2.) The coast will be under the influence of a (relatively warmer) ocean breeze for part of the storm. That may keep the few miles right along the coast just warm enough for rain/mix, rather than snow. This could result in significantly low snow accumulation along and east of the Garden State Parkway.
If the Storm Wiggles
Due to technological and logistical concerns, I've never tried this before. But watch what happens if I manually "wiggle" my snow forecast about 50 miles in either direction.
The drawing is admittedly a little rough. And the numbers are even rougher, just estimates. But hopefully that gives you a sense for how our snow forecast may shift going forward, as the storm track drifts either closer to (northwest) or away from (southeast) New Jersey.
Winter Storm Watch
Since it is likely that we have substantial snowfall within 48 hours, the National Weather Service issued a Winter Storm Watch for most of the state:
—Midnight to 4 p.m. Sunday... Atlantic, Burlington, Camden, Cape May, Gloucester, Hunterdon, Mercer, Middlesex, Monmouth, Ocean, Salem, Somerset
—4 a.m. to 6 p.m. Sunday... eastern Bergen, Essex, Hudson, eastern Passaic, and Union
For the record, I think it was smart and necessary for NWS to issue such a blanket watch at this stage of the game, given the uncertainty of the storm track and potential accumulations. I'm not 100% in agreement with the geography nor the timing of their forecast here. But I expect when warnings and advisories are issued on Saturday, they will be much more targeted and specific.
There might be a brief period of 30+ mph wind gusts. Not terrible.
But because this storm is flying by rapidly, it's not expected to push a lot of ocean water toward the Jersey Shore. I am encouraged by storm surge estimates less than one foot. Tidal guidance suggests one round of rough surf and minor coastal flooding behind the storm Monday morning, but that's it.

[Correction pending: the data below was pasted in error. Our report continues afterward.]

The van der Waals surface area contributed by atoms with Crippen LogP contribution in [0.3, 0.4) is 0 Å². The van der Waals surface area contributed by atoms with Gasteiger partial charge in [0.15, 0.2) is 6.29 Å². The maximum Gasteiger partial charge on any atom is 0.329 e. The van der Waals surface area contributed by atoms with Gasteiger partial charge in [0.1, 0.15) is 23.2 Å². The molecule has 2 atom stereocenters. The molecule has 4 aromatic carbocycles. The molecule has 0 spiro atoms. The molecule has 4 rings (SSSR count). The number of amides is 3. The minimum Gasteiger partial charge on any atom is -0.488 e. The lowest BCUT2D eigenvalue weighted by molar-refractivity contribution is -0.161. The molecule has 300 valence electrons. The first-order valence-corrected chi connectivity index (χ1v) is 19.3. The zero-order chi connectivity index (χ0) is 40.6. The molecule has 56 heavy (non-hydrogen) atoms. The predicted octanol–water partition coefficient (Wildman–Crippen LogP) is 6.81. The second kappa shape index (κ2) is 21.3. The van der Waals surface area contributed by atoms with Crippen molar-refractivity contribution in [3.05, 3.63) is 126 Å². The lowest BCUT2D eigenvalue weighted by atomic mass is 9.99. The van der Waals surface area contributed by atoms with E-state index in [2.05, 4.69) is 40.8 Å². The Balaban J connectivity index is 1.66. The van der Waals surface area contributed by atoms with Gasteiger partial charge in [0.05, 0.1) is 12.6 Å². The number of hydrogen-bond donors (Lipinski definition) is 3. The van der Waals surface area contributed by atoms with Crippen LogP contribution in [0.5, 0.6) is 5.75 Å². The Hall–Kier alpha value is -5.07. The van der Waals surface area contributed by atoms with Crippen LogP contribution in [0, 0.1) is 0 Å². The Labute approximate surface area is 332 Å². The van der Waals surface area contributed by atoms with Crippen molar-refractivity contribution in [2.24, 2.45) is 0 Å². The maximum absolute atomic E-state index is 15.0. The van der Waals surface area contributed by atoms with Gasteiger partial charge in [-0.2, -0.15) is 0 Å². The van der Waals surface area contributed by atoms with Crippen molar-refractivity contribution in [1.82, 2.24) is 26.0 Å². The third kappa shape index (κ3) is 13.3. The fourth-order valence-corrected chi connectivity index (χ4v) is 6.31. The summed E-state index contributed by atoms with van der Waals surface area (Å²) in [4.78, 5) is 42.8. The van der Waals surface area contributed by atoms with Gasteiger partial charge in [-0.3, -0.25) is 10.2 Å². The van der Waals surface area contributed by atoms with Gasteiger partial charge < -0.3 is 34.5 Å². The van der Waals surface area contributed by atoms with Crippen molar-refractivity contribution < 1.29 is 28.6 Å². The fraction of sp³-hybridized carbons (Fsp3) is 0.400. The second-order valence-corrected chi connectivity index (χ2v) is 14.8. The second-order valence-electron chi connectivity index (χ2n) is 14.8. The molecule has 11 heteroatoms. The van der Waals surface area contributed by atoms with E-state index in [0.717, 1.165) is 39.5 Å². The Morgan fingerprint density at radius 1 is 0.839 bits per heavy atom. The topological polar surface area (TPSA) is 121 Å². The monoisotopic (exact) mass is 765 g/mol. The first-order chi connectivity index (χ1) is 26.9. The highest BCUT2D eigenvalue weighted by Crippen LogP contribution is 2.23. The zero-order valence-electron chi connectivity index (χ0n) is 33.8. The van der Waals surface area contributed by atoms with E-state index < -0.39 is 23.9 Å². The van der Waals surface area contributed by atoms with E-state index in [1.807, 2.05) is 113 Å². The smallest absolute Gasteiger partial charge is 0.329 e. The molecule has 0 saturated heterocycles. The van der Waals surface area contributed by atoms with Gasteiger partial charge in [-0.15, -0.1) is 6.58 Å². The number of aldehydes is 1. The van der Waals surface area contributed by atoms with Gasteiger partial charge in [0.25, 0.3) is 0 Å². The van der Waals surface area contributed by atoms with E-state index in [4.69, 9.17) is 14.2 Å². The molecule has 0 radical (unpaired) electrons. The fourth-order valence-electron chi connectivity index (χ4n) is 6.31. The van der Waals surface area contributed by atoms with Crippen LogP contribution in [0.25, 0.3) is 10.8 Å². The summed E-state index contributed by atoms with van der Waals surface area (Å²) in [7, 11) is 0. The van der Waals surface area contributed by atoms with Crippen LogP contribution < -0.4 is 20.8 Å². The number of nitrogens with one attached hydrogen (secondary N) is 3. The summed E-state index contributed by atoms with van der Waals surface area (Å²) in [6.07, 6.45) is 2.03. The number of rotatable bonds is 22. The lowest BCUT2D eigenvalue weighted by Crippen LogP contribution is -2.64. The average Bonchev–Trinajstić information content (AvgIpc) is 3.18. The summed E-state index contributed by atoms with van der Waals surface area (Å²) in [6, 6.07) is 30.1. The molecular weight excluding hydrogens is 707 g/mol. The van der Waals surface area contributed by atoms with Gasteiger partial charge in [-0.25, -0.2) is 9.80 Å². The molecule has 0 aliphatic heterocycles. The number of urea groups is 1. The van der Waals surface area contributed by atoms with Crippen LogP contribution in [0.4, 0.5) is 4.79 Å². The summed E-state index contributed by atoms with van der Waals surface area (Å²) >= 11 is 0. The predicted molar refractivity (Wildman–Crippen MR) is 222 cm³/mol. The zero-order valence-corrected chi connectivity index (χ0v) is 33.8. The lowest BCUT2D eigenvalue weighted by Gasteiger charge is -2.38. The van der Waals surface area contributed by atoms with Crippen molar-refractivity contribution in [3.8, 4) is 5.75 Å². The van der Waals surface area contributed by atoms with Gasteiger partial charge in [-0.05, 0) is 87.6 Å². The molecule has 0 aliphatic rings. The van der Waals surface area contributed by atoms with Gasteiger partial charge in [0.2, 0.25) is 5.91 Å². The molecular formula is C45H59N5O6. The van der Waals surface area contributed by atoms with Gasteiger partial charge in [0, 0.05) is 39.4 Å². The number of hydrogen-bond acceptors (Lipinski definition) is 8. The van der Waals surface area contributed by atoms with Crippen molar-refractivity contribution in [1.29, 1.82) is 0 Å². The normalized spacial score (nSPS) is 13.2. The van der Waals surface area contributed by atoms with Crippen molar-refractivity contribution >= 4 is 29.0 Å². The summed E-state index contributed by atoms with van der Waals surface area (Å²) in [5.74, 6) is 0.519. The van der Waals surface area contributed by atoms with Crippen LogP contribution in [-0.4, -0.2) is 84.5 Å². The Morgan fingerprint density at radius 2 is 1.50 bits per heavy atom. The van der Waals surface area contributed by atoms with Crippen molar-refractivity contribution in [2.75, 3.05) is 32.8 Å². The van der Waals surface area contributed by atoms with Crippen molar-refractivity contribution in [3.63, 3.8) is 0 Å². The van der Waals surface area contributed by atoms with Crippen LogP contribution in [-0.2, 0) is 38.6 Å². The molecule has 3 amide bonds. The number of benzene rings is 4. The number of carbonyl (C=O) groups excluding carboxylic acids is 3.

It is going to turn cold and windy behind the storm, as arctic air returns to the Garden State. Not quite "dangerous" cold, but certainly blustery and unseasonable. Monday morning's low temperatures will probably dip into the teens, with wind chills possibly in the single digits.
A Few Reminders
I consider anything over 6 inches a "major" snow event. Travel will be difficult and dangerous, traffic will be snarled, and plows will have to hit the road. So this is where we'll target the forecast going forecast — who is most likely to see "major" snow, and who will end up in the "minor" or "moderate" category.
It's also important to remember how much snow is still on the ground in North Jersey. We've had some good snow melt over the past three days. But there's not much room for plows to put more snow. If Sunday's nor'easter wiggles north toward the snowier solution, more serious and prolonged impacts are possible because of that fact alone.
Finally, please under this is an exceptionally difficult and sensitive forecast. Because of the nature of this "Miller Type A" nor'easter and the sudden shift in track, the "wiggle factor" is more important here than ever. This forecast will change and evolve between now and the start of the storm. New data, new information, and new analysis will always result in a new outlook. That's just how weather forecasting works.
We'll use both Saturday morning's and Saturday afternoon's forecast model runs to zero in on the precise storm track, moisture content, and temperature profile. I'll probably put out a new weather blog around midday Saturday, with a more refined and more confident snowfall forecast.
Until then, enjoy your Friday night and have a great weekend.